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McGill News
ALUMNI QUARTERLY - winter 2008
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Homecoming a Hit

I attended most of the Homecoming 2004 events and I found them very interesting. I was fascinated by the richness of knowledge in evidence at many of the events and new avenues that are being explored by McGill academics and students. I suggest that a summary of the presentations by the professors and researchers be published in McGill News. This will offer all graduates an opportunity to keep abreast of news from McGill.

Brochure detail

Presentations we saw at Homecoming included information on genetically modified organisms, ideas for world democracy, and new teaching in environment studies. The new programs like the combined BA/BSc degree and interdisciplinary environment studies deserve congratulations. McGill is offering comprehensive education and this is what the world needs from future graduates.

I would like to extend my congratulations to the Alumni Association and all those who worked behind the scenes for making Homecoming a success. I was happy to have met fellow graduates, exchanged information, and compared the Montreal of yesterday to the one of today.

I wish you all the best of luck and look forward to seeing you next year.

Kamel Helmy, MA'79
Montreal, Que.

Ed. note: Space and time constraints prevent us from publishing the presentations made by McGill professors at Homecoming but we're glad to hear their efforts have been so well received by returning graduates. McGill has some of the best researchers and teachers in the world and Homecoming offers an opportunity to share their expertise with a new audience. There will be more of these kinds of events at future editions of Homecoming. McGill and the Alumni Association recently launched several educational initiatives for graduates to be held throughout the year. See more in this issue's Newsbites section.

DNA's Dark Lady

Just a few more words on Rosalind Franklin (Letters, Summer 2004). I am writing from Rosalind Franklin University of Medicine and Science in North Chicago, Illinois. On January 27, 2004, we formally changed the name of our university to champion the scientific contributions of Rosalind Franklin, the woman whose meticulous research led to the discovery of the structure of DNA, which set the stage for the future of modern biology and medicine. Dr. Franklin's Photo 51, which unmistakably depicted DNA as having a double helix structure, is our new university seal.

Rosalind Franklin died at the age of 37 of ovarian cancer, quite possibly a consequence of radiation exposure from her X-ray crystallography work, without knowing the true magnitude of her contribution to science. Until very recently, her contribution has been unrecognized. Rosalind Franklin serves as a role model for our students, researchers, faculty and aspiring scientists throughout the world. For more information, we recommend award-winning biographer Brenda Maddox's book, Rosalind Franklin: The Dark Lady of DNA (2002), and our websites www.rosalindfranklin.edu and www.lifeindiscovery.com.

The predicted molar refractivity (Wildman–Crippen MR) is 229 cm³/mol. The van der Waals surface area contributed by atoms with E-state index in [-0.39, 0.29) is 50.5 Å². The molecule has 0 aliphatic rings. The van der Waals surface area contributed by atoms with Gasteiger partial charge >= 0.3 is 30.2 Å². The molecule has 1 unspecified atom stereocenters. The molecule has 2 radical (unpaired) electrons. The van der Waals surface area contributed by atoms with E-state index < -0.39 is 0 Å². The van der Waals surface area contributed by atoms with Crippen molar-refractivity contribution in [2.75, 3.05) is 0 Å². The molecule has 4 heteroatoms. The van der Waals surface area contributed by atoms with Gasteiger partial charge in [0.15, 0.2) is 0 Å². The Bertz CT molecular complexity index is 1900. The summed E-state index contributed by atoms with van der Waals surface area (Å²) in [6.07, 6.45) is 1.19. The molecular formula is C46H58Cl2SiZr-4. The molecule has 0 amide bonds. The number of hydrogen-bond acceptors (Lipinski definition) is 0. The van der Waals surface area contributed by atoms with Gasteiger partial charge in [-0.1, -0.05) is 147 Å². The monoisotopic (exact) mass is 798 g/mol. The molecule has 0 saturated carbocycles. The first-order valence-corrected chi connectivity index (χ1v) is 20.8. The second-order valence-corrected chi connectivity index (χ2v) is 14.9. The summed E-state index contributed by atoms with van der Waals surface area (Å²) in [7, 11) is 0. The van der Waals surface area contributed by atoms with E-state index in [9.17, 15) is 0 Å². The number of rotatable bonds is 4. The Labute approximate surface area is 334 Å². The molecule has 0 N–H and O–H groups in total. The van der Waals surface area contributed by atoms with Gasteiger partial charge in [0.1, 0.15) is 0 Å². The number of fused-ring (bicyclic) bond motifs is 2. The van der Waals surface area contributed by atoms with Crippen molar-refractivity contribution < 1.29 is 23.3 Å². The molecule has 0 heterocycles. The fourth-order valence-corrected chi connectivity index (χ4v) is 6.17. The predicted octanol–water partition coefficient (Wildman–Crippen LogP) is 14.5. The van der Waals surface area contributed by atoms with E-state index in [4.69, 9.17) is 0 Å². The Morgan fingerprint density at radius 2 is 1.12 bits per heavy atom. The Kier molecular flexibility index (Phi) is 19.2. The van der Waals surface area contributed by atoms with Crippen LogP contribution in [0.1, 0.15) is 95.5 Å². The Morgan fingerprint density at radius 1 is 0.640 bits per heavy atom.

Roberta Henderson, BPT'71, BSc(PT)'72
Chicago, Ill.

Musical Legacy

I was interested to read the article "100 Years of Music" in the Fall issue of the McGill News. My late father, Edward R. Douglas, had a long association with the McGill Conservatorium from its founding in 1904. Under a contract with McGill University, he was responsible for keeping the pianos well tuned and in good repair. He went to the Conservatorium early in the mornings, before the arrival of the students. He also looked after the pianos at Royal Victoria College and Macdonald College. In 1946, illness terminated his long service, and he died in 1947.

I well remember the attractive mansion house on the north-west corner of Sherbrooke and University Streets, which was made available by the kindness of Lord Strathcona for the Conservatorium.

My father had had an apprenticeship in piano manufacturing, was previously the superintendent of the Mason and Risch Company's Tuning and Repair Department before coming to the Conservatorium, and was then working on his own. He had an extensive clientele in and outside Montreal. He was an accomplished amateur musician, and although he was proficient on the piano and had studied the organ under George Brewer, his favourite instrument was the cello, in the study of which Miss Clara Lichtenstein had given him much encouragement. From its inception, my father played in the McGill Conservatorium Orchestra, until illness necessitated his retirement from it in the early 1940s.

D.E. Douglas, BSc'42, MSc'43, PhD'45
Westmount, Que.

Editorial Airball

I was excited to see so much of the last edition of the McGill News dedicated to McGill basketball.


I have developed and maintained a website devoted entirely to McGill basketball. I have worked with McGill Archives, the Athletics department, Friends of McGill Basketball, coaches, managers, players and fans to make the site as complete as possible. Every photo of the Redmen basketball team from the yearbooks (1904 to the present) has been scanned and can be viewed on the site.

I have funded everything concerning the site personally. The site, which averages 72 visitors per day, has been developed help promote the basketball programs at McGill. On any search engine type in "McGill basketball" and the number one result is www.mcgillbasketball.com.